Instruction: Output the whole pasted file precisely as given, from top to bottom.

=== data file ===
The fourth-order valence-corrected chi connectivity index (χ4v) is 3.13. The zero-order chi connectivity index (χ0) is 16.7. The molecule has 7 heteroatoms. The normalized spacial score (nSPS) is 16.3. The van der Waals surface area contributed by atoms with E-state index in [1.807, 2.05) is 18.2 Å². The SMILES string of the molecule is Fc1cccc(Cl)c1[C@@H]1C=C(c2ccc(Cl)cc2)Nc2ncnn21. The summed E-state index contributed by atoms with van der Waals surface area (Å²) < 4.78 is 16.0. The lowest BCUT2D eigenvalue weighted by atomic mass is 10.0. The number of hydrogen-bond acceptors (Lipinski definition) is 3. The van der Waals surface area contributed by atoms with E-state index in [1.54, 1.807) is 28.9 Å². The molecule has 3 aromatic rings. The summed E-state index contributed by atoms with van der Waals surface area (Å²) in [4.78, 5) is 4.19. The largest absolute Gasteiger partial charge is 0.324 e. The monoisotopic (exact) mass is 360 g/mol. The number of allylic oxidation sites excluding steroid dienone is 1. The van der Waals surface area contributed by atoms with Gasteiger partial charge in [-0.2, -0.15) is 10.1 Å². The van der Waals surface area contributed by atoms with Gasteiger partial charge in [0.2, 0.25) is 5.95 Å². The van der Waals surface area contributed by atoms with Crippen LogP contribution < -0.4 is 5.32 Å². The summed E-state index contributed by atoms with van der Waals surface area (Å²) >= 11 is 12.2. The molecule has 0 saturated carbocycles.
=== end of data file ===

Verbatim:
The fourth-order valence-corrected chi connectivity index (χ4v) is 3.13. The zero-order chi connectivity index (χ0) is 16.7. The molecule has 7 heteroatoms. The normalized spacial score (nSPS) is 16.3. The van der Waals surface area contributed by atoms with E-state index in [1.807, 2.05) is 18.2 Å². The SMILES string of the molecule is Fc1cccc(Cl)c1[C@@H]1C=C(c2ccc(Cl)cc2)Nc2ncnn21. The summed E-state index contributed by atoms with van der Waals surface area (Å²) < 4.78 is 16.0. The lowest BCUT2D eigenvalue weighted by atomic mass is 10.0. The number of hydrogen-bond acceptors (Lipinski definition) is 3. The van der Waals surface area contributed by atoms with E-state index in [1.54, 1.807) is 28.9 Å². The molecule has 3 aromatic rings. The summed E-state index contributed by atoms with van der Waals surface area (Å²) in [4.78, 5) is 4.19. The largest absolute Gasteiger partial charge is 0.324 e. The monoisotopic (exact) mass is 360 g/mol. The number of allylic oxidation sites excluding steroid dienone is 1. The van der Waals surface area contributed by atoms with Gasteiger partial charge in [-0.2, -0.15) is 10.1 Å². The van der Waals surface area contributed by atoms with Gasteiger partial charge in [0.2, 0.25) is 5.95 Å². The van der Waals surface area contributed by atoms with Crippen LogP contribution < -0.4 is 5.32 Å². The summed E-state index contributed by atoms with van der Waals surface area (Å²) >= 11 is 12.2. The molecule has 0 saturated carbocycles.